Facebook will differentiate “satire” and “official” pages through labels

Facebook announced that they will be starting to “give people more context” about the Pages they see on the platform. You will be able to apply “labels” for your Pages—‘public official’, ‘fan page’ or ‘satirical page’—which will give users a better understanding of where their information is coming from.

The example they provided the announcement with is an image of a post by the “Future Mayor of the Year”. Underneath the name of the page, “Satire Page’ is written next to how long ago it was posted.

Users will also be able to get more context—including the answer to “What are Satire Pages”. According to Facebook, ‘Satire Pages’ is there as “posts from ‘Satire Pages’ can appear very similar to posts from public figures or conventional news sources”.

The announcement has received a some backlash from users on Twitter. Some have said that Facebook shouldn’t be “treating us like children“. Another accuses Facebook of thinking that their users are “too stupid to distinguish” the categories themselves.

However, in my own experience with Facebook, a lot of the users I’m friends with can often mistake a parody post with a real one. Some examples I think can think off the top of my head include sharing fake movie posters just for hype, or even articles from something like The Onion and treating it like the real deal.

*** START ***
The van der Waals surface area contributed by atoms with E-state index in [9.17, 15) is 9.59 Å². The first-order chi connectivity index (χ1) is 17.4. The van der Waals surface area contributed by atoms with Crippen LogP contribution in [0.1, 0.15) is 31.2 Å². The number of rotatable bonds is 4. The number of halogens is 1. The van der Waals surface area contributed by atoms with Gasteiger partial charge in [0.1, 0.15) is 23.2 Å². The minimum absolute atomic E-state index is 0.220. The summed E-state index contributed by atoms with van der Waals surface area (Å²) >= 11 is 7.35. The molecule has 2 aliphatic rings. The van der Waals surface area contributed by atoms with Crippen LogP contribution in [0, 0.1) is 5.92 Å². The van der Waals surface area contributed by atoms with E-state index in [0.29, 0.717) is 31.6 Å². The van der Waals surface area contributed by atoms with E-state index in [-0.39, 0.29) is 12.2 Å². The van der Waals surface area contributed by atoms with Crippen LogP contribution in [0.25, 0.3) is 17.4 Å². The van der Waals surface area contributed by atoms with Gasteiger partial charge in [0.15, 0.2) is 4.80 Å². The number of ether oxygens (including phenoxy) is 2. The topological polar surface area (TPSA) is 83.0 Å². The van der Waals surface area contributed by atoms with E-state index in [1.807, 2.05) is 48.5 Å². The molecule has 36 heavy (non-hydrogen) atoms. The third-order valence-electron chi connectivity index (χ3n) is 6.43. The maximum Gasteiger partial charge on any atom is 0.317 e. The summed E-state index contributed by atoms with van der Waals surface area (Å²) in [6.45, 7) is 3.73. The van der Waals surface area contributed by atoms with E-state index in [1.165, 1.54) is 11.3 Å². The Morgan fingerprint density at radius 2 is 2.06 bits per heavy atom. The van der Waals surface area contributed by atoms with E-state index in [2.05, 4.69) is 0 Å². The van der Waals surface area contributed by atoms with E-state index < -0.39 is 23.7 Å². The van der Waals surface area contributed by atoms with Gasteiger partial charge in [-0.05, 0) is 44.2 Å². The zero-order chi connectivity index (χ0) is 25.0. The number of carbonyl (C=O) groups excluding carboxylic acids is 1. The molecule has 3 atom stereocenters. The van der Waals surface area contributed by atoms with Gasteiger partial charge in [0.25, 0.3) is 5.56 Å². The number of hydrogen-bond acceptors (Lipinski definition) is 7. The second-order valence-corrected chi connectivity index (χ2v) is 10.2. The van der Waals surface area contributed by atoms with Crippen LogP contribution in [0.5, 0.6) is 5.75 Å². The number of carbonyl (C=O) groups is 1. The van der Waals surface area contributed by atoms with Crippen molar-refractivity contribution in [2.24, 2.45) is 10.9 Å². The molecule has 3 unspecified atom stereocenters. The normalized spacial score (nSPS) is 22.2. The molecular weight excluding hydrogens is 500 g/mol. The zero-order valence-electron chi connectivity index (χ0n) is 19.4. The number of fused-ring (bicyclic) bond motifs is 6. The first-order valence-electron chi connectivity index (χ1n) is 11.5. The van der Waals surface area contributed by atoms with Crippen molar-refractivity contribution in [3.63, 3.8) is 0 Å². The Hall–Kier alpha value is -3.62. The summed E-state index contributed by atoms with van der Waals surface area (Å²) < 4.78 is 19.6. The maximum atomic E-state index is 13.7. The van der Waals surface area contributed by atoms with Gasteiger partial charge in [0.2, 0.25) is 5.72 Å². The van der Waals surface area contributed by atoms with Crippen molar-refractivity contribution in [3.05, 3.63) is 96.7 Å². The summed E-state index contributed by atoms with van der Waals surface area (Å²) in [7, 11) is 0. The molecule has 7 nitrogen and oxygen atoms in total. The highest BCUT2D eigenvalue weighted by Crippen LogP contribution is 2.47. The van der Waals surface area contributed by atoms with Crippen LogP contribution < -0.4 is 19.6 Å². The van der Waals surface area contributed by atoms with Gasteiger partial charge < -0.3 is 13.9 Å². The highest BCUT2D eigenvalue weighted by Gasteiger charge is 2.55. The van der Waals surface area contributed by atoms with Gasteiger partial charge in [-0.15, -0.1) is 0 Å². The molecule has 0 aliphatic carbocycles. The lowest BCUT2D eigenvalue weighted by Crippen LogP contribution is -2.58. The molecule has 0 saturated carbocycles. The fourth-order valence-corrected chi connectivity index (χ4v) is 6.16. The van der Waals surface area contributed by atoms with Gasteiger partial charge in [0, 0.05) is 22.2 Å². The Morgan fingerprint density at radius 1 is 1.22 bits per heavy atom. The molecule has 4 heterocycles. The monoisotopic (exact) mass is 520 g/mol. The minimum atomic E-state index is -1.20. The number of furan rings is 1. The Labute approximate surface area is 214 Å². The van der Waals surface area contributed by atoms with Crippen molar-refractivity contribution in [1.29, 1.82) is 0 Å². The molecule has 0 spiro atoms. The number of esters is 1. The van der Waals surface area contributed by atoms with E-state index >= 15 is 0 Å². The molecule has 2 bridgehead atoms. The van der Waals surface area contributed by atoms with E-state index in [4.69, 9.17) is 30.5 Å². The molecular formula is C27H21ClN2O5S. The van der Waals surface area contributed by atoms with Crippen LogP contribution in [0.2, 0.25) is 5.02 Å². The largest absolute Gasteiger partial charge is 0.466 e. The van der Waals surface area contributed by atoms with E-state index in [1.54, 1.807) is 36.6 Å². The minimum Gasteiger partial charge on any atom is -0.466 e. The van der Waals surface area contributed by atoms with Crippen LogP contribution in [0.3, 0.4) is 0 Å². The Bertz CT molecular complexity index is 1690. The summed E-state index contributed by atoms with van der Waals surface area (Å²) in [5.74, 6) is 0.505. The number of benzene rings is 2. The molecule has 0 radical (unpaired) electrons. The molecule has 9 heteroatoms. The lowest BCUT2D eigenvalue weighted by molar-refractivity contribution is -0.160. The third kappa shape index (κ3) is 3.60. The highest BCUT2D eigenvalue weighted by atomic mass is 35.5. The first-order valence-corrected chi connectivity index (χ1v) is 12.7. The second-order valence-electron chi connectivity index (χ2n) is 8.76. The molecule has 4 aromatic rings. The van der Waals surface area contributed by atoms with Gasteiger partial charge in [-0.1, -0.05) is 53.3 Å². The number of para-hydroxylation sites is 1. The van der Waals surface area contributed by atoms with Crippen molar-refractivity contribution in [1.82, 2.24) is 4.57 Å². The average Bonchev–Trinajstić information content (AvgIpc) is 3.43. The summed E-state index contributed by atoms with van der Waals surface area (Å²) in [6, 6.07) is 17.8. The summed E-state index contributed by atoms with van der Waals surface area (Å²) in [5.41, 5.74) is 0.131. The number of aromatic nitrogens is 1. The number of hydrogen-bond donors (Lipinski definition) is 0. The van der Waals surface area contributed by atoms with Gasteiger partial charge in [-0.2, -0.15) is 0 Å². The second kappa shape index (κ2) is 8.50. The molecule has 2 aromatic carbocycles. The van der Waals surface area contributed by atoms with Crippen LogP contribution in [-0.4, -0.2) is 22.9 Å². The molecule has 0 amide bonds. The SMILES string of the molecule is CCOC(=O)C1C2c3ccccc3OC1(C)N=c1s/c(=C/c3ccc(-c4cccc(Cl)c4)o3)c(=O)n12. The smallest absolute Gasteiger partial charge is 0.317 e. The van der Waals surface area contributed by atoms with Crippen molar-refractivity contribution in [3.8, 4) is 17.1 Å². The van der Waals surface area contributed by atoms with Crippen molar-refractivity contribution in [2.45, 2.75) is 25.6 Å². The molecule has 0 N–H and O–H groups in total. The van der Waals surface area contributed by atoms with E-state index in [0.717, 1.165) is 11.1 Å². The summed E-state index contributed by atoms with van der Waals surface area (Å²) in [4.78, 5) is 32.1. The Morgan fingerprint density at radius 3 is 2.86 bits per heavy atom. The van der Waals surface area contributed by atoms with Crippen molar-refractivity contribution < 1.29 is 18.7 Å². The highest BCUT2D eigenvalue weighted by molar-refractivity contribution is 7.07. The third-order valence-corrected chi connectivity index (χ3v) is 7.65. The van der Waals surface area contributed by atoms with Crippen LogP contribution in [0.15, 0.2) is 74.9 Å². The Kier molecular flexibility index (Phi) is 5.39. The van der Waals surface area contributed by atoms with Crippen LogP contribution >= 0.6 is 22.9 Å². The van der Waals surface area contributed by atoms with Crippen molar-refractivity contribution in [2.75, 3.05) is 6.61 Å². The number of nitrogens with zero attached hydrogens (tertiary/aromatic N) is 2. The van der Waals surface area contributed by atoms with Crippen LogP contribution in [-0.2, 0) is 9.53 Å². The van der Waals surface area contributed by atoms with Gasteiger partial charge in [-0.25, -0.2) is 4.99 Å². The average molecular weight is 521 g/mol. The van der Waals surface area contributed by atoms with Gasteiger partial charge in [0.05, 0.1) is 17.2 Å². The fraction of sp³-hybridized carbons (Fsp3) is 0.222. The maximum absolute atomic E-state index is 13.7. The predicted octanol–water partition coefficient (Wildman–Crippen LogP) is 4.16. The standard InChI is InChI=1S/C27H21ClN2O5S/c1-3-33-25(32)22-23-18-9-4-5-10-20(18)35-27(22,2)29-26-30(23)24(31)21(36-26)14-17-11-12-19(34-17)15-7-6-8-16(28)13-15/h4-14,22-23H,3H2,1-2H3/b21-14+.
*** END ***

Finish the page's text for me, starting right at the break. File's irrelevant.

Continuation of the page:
“Facebook already has huge issue with fake news without adding misinterpreted satire posts into the mix. A study by Princeton University researchers found that it’s the worst perpetrator when it comes to spreading false information. It’s the referrer site for untrustworthy news sources over 15 percent of the time, they wrote in their paper, whereas Google and Twitter only led users to dubious sources 3.3 percent and 1 percent of the time, respectively,” wrote Engadget about why they think Facebook’s new move would help.

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I don’t think introducing this would mean that Facebook thinks their users are stupid. I think that smart people are also susceptible to fake information if they aren’t careful.

But while Facebook is doing their job trying to curb fake news on their platform, they aren’t really doing their more (arguably) urgent job of telling users that their data was leaked. Israeli cybersecurity company Hudson Rock co-founder Alon Gal highlighted a leaked database containing data from 533,000,000 Facebook users.


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Dzamira Dzafri